The New York Times, for better or for worse, is considered the newspaper of record in America. Its editorials nearly always oppose the Catholic Church's teachings and its articles usually favor the Church only when a pope or another prominent Catholic breaks with tradition. Every so often there is a rare exception.
The paper's lone conservative, full-time columnist, Ross Douthat, is a welcome exception to the op-ed page's stale predictability. He has written pieces that have been controversial even in conservative Catholic circles and has observed trends such as, "France is also a country with a very strong traditionalist Catholic presence -- there might be as many French priests in various Latin Mass orders, separated and not, by 2040 as there are priests in the diocesan clergy and non-traditionalist orders -- which has its own interesting implications for the future of the much-reduced Catholic presence."
The newest post by Mr. Douthat takes a look at Pope Francis and his critics. He divides them (us, actually) into three camps -- traditionalists; Catholic economic conservatives and libertarians; and doctrinal conservatives:
1. Traditionalists. These are Catholics defined by their preference/zeal for the Tridentine Rite Mass and their rejection of (or at least doubts about) various reforms of the Second Vatican Council. Some attend mainstream parishes that offer the mass in Latin, others are affiliated with orders specifically organized around the old rite, others are connected to parishes run by the (arguably; it’s a long argument) schismatic Society of Saint Pius X. There’s lots of variation within traditionalist ranks (my friend Michael Brendan Dougherty, ... is a “trad” of a different sort than, say, this fellow), but the important things to emphasize are first, that their numbers (in the American context and otherwise) are quite small; second, that their concerns are not usually the same as those of the typical John Paul II-admiring conservative Catholic (traditionalists were often not admirers of the Polish pope); and third, that their skepticism of Pope Francis was probably inevitable and pretty clearly mutual.
For instance, [The New Republic magazine's Elizabeth] Bruenig notes that Rorate Caeli, a traditionalist site, greeted Jorge Bergoglio’s election by describing him as “a sworn enemy of the traditional Mass.” But what she doesn’t mention is that as Francis, he has often vindicated those fears: He has demoted the traditional mass’s most prominent champion within the Vatican, cracked down on a prominent traditionalist order, and frequently singled out traditionalist tendencies and practices for criticism in his remarks. Traditionalism has, it’s fair to say, a paranoid streak and then some, but even paranoids have enemies, and since the Tridentine mass was essentially suppressed in much of the church for a generation and more, Francis’s moves have not exactly been calculated to reassure Catholics of this persuasion about their place within the church.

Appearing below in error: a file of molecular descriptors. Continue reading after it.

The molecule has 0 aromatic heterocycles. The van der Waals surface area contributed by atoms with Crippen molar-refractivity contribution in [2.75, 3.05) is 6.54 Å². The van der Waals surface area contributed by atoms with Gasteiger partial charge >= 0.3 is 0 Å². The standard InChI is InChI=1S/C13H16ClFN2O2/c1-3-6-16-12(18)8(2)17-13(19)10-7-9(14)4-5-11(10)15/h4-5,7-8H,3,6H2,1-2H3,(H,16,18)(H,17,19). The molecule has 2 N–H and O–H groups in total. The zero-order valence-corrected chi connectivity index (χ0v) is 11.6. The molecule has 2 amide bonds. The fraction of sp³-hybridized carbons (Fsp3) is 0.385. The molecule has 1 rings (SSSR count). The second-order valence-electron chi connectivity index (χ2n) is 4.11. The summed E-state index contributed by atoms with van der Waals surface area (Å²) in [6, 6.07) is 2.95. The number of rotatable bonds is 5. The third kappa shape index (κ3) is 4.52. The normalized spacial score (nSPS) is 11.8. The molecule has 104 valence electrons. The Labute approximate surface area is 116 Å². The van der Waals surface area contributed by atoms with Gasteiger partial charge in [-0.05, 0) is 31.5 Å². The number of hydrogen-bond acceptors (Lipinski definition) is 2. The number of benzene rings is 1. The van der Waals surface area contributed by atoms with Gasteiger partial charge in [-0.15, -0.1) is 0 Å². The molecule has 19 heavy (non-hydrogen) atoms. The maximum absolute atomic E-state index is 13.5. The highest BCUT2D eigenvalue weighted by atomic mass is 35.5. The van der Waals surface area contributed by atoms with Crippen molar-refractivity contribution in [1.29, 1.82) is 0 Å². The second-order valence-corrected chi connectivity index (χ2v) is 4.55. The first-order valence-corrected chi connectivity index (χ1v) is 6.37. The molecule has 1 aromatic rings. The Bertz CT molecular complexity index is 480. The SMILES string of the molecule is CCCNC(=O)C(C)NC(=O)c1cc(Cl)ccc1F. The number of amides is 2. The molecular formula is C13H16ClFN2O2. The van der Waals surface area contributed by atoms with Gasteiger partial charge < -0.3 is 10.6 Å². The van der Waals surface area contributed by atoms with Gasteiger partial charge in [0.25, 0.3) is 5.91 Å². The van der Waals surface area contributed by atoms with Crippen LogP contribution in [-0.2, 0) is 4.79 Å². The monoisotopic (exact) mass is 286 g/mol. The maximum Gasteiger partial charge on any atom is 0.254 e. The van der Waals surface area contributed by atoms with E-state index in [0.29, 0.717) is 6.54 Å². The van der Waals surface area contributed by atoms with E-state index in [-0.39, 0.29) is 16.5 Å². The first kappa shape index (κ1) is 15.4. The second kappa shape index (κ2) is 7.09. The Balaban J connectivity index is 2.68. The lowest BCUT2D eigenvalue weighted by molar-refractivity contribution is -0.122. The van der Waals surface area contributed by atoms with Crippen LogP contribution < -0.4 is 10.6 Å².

This doesn’t mean traditionalists are “right” and the pope is “wrong.” (If you want to understand where Francis might be coming from, consider that the SSPX seminary in Argentina during his years as archbishop of Buenos Aires was run by this charmer.) But it means that the conflict here has very specific contours, and the stakes involved are distinctive and not particularly influenced by, say, Francis’s social and economic vision (which some traditionalists find entirely congenial; see this Rorate Caeli post for an example). Which makes it very different from my second case study …
This is a columnist who does his homework and understands in great measure the distinctions within Catholic circles today, unlike most U.S. Catholic magazines, newspapers, websites and blogs, with their simplistic politically liberal versus politically conservative views.
The Church is complex, and so are her communicants. Some favor reforms of centuries-old doctrine, Scriptural moral teachings, immemorial liturgy and the Sacraments established by the Lord Himself -- and some favor Sacred Scripture and Tradition.